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Two Rivers festival was successful in business and cultural fronts

By Mohamed Guleid | August 11th 2021
Two Rivers Mall, located on Limuru Road in Ruaka, Nairobi. [Stafford Ondego, Standard]

Towards the end of last month, Two Rivers Mall organised a cultural festival to showcase Somali culture.

For a whole week, the mall was flooded by a sea of humanity. Jointly with Fazul Mohamed, Chairman of Kenya Private Sector Security Authority, we were requested to form a committee to help the mall management plan the event. Initially, I had some reservations, but on encouragement by Fazul, I agreed to chair the planning committee. It took weeks of planning and organising but eventually, the hard work paid off.

The fact that the event coincided with the Eid-ul-Adha festival was a blessing. Close to 270,000 visitors eventually visited, surpassing the weekly average of 70,000. The biggest attraction, of course, was the performance by some of the best artistes. The youth came in large numbers to enjoy and mingle while connecting with their heritage. According to the mall management, Somalis are their biggest clients. This is interesting because if you visit any of the major malls in Nairobi today, you will see groups of Somali men meeting in eateries, sip coffee and discussing business. That is where most business deals are done.

The best acumen of the Somali community is no longer a secret. The upsurge of Somali entrepreneurship is not really new. Since ancient times, this community was known for venturing far and wide to discover and trade. It is said that even during the time of pharaohs the Somali traded with the Egyptians. The land of Punt, as it was known then, had business ties that stretched as far as India, Europe and China. When the Portuguese conquered the East Coast of Africa in the 15th century, they found established groups of traders with their own system of government. Today in Nairobi, the Somali community is expanding its businesses. The growth of the real estate business is largely being driven by the community. About three out of 10 real estate ventures are being developed by this group.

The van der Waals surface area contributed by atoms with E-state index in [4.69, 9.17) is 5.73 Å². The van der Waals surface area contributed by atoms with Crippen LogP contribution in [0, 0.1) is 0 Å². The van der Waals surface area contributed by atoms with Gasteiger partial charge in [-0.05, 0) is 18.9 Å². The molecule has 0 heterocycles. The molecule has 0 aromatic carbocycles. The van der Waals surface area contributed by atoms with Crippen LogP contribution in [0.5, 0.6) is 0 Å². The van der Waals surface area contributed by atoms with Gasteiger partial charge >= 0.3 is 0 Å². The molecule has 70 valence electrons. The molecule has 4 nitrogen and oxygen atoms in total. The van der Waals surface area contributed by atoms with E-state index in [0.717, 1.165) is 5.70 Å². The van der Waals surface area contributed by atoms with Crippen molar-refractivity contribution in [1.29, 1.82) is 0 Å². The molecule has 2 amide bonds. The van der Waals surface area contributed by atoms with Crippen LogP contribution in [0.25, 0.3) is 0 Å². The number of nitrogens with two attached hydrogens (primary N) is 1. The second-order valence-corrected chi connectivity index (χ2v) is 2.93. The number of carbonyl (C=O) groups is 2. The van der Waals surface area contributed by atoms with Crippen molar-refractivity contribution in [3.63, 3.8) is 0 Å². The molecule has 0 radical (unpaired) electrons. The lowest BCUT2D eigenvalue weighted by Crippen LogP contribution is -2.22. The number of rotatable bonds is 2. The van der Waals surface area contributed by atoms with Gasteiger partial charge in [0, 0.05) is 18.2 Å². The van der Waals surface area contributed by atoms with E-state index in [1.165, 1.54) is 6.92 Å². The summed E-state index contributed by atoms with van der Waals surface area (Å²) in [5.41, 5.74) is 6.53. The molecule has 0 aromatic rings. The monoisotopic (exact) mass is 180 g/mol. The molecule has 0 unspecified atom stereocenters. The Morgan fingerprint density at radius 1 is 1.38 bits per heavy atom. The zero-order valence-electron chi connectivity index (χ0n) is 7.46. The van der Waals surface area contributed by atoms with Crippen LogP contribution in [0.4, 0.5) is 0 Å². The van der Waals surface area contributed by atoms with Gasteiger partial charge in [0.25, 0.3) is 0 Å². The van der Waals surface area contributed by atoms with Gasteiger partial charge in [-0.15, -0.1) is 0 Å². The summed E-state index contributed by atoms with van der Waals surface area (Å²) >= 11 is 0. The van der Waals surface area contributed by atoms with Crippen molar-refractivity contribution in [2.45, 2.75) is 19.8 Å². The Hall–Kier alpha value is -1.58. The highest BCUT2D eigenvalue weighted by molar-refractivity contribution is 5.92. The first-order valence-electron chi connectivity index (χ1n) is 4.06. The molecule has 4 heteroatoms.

The Two Rivers fete is yet another indication of the Somali consumer muscle because 80 per cent of the revelers were of Somali origin. During the week, according to a post-event report launched by Centum, the owners of the Two Rivers Mall, the Somali Cultural Week surged the sales of the mall. There were more than 250,000 transactions and more than Sh1 billion in sales, a record for the mall. Encouraged by this event, the mall management is now contemplating putting up state-of-the-art stalls for budding Somali entrepreneurs to trade within the mall. This will give hundreds of people an opportunity to trade and increase their incomes.

The biggest impact of the cultural event was the showcasing of culture and interaction between Somalis and other Kenyans. The Somali community, though part of the Kenyan people, often feels discriminated against in service provision. Cultural events such as this one give Somalis and non-Somalis an opportunity to interact and celebrate together. Usually, Somalis are conservative and there are a few opportunities for them to mingle with other Kenyans due to cultural and religious differences. The Two Rivers Mall intends to organise such an invent every year around the Eid festival to increase interaction between Somalis and other Kenyans.

Mr Guleid is CEO, Frontier Counties Development Council. [email protected]

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